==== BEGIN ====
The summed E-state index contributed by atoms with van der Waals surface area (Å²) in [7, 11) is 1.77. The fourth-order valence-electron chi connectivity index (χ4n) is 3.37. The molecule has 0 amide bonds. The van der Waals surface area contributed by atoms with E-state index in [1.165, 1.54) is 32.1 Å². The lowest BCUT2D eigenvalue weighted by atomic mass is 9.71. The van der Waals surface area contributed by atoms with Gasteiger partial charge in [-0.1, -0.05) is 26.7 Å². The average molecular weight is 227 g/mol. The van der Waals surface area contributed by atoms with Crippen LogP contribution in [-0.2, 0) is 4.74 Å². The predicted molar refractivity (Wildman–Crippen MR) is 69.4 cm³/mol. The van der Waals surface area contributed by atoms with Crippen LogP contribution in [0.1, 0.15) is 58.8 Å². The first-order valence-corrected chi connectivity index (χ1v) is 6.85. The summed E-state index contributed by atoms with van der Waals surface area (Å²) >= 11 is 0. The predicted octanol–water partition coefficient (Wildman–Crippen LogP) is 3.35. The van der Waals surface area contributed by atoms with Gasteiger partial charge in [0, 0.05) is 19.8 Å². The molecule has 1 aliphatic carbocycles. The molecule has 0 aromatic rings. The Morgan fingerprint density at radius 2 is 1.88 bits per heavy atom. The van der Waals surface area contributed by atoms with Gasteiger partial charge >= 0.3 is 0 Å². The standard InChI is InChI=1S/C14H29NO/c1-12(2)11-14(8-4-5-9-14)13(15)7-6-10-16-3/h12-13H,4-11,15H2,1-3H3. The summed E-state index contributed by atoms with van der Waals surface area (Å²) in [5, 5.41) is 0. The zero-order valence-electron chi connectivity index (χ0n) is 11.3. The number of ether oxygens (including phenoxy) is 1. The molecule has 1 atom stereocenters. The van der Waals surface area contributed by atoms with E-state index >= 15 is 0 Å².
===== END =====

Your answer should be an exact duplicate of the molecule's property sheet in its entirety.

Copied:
The summed E-state index contributed by atoms with van der Waals surface area (Å²) in [7, 11) is 1.77. The fourth-order valence-electron chi connectivity index (χ4n) is 3.37. The molecule has 0 amide bonds. The van der Waals surface area contributed by atoms with E-state index in [1.165, 1.54) is 32.1 Å². The lowest BCUT2D eigenvalue weighted by atomic mass is 9.71. The van der Waals surface area contributed by atoms with Gasteiger partial charge in [-0.1, -0.05) is 26.7 Å². The average molecular weight is 227 g/mol. The van der Waals surface area contributed by atoms with Crippen LogP contribution in [-0.2, 0) is 4.74 Å². The predicted molar refractivity (Wildman–Crippen MR) is 69.4 cm³/mol. The van der Waals surface area contributed by atoms with Crippen LogP contribution in [0.1, 0.15) is 58.8 Å². The first-order valence-corrected chi connectivity index (χ1v) is 6.85. The summed E-state index contributed by atoms with van der Waals surface area (Å²) >= 11 is 0. The predicted octanol–water partition coefficient (Wildman–Crippen LogP) is 3.35. The van der Waals surface area contributed by atoms with Gasteiger partial charge in [0, 0.05) is 19.8 Å². The molecule has 1 aliphatic carbocycles. The molecule has 0 aromatic rings. The Morgan fingerprint density at radius 2 is 1.88 bits per heavy atom. The van der Waals surface area contributed by atoms with Gasteiger partial charge >= 0.3 is 0 Å². The standard InChI is InChI=1S/C14H29NO/c1-12(2)11-14(8-4-5-9-14)13(15)7-6-10-16-3/h12-13H,4-11,15H2,1-3H3. The summed E-state index contributed by atoms with van der Waals surface area (Å²) in [5, 5.41) is 0. The zero-order valence-electron chi connectivity index (χ0n) is 11.3. The number of ether oxygens (including phenoxy) is 1. The molecule has 1 atom stereocenters. The van der Waals surface area contributed by atoms with E-state index >= 15 is 0 Å².